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I have a Localizable.strings file for my project's i18n, and a lib uses KYLocalizable.strings.

I have considered to make Localizable.strings "subclass" from KYLocalizable.strings, but it cannot as far as I know. So instead, I want to define a function macro like what SDK does:

#define NSLocalizedString(key, comment) \
    [[NSBundle mainBundle] localizedStringForKey:(key) value:@"" table:nil]
#define NSLocalizedStringFromTable(key, tbl, comment) \
    [[NSBundle mainBundle] localizedStringForKey:(key) value:@"" table:(tbl)]

Pseudo code:

#define CustomLocalizedString(key, comment) \
    // if key exists in Localizable.strings
    //   use it
    [[NSBundle mainBundle] localizedStringForKey:(key) value:@"" table:nil]
    // else
    //   search it in KYLocalizable.strings
    [[NSBundle mainBundle] localizedStringForKey:(key) value:@"" table:@"KYLocalizable"]

so I can just use CustomLocalizedString(<key>, <comment>) in my project.
But how to check whether the key exists in Localizable.strings or not?

Thanks in advance!!

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3 Answers 3

up vote 2 down vote accepted

If the key doesn't exist, the string you will receive will be the key itself. So as long as you suppose you will never use the key as a localized string, you can text if NSLocalizableString returned you the key or not.

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Got it! Thanks! –  Kjuly Sep 23 '12 at 15:11

In this call:

[[NSBundle mainBundle] localizedStringForKey:(key) value:@"" table:nil]

The value parameter (currently an empty string) will be used if a string can't be located in your strings file using the specified key. So... all you should need to do is place your second lookup to KYLocalizable.strings as the value to that parameter. The code would look similar to this (I didn't actually run this, but it should be close):

[[NSBundle mainBundle] localizedStringForKey:(key) 
    value:[[NSBundle mainBundle] localizedStringForKey:(key) value:@"" table:@"KYLocalizable"]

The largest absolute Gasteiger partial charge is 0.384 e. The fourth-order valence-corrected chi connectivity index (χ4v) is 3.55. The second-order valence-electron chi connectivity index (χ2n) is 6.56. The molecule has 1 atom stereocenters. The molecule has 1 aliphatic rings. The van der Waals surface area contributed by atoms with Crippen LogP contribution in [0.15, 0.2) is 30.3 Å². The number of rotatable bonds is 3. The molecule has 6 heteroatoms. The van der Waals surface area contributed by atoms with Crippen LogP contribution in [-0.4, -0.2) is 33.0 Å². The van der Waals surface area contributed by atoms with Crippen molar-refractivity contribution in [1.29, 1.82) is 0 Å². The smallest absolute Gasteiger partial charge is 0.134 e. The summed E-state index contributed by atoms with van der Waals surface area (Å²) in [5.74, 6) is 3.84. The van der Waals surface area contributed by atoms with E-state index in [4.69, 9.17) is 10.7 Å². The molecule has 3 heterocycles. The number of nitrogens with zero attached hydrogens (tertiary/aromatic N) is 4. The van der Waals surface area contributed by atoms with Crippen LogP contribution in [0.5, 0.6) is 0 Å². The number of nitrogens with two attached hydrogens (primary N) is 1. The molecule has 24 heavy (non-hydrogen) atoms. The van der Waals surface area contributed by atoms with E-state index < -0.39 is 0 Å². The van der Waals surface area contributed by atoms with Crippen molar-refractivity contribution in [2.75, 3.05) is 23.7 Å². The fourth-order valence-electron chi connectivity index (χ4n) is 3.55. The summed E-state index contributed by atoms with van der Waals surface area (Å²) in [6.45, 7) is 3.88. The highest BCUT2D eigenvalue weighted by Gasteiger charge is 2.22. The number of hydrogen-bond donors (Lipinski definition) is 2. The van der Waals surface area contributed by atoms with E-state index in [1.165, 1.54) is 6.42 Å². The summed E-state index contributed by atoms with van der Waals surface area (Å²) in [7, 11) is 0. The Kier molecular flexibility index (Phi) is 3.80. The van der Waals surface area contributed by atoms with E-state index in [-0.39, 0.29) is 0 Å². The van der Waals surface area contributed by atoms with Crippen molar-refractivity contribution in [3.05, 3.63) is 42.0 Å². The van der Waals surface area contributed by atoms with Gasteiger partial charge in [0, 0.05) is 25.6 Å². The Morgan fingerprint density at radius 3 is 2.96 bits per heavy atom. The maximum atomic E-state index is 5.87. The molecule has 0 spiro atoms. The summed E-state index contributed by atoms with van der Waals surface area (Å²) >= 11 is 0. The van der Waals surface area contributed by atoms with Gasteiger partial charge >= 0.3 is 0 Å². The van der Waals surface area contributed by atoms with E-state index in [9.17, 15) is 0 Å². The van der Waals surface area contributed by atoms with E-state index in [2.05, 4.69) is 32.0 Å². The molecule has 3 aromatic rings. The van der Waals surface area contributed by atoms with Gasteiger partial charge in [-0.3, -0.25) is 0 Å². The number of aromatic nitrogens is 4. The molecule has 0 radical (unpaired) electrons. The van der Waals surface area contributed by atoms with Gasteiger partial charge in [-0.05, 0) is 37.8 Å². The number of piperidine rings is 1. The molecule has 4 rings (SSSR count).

table:nil]

At that point, the string in Localizable.strings will be used if found. Otherwise, the value in KYLocalizable.strings will be used. If it isn't found either, then a blank string will be returned (since that is what is specified in the nested value parameter).

However, one inefficiency of this approach is that your application will actually attempt the lookup in KYLocalizable.strings first on every attempt (so that this result can subsequently be passed in as the value parameter when doing the outer lookup to Localizable.strings). If you actually want to check Localized.strings first, and then only do a second lookup if the string isn't found, I think you'd need to create a method with that logic in it (for example, add a method in a category on NSBundle).

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Great, I think this'll work. But as you said, it's a matter of efficiency... –  Kjuly Sep 23 '12 at 15:46
    
The lack of efficiency bums me out, but as the place I'm using this code isn't fired often (it's only for errors), it'll do. Thanks! –  LoriHC May 9 '13 at 13:43

Thanks @Xval, I've just figured it myself and here's a simple function (please offer some suggestions if you have a better idea):

#define KYLocalizedString(key, comment) \
  [[[NSBundle mainBundle] localizedStringForKey:(key) value:nil table:nil] isEqualToString:(key)] ? \
  [[NSBundle mainBundle] localizedStringForKey:(key) value:@"" table:@"KYLocalizable"] : \
  [[NSBundle mainBundle] localizedStringForKey:(key) value:@"" table:nil]

localizedStringForKey: will return a NSString that as @Xval said. :)

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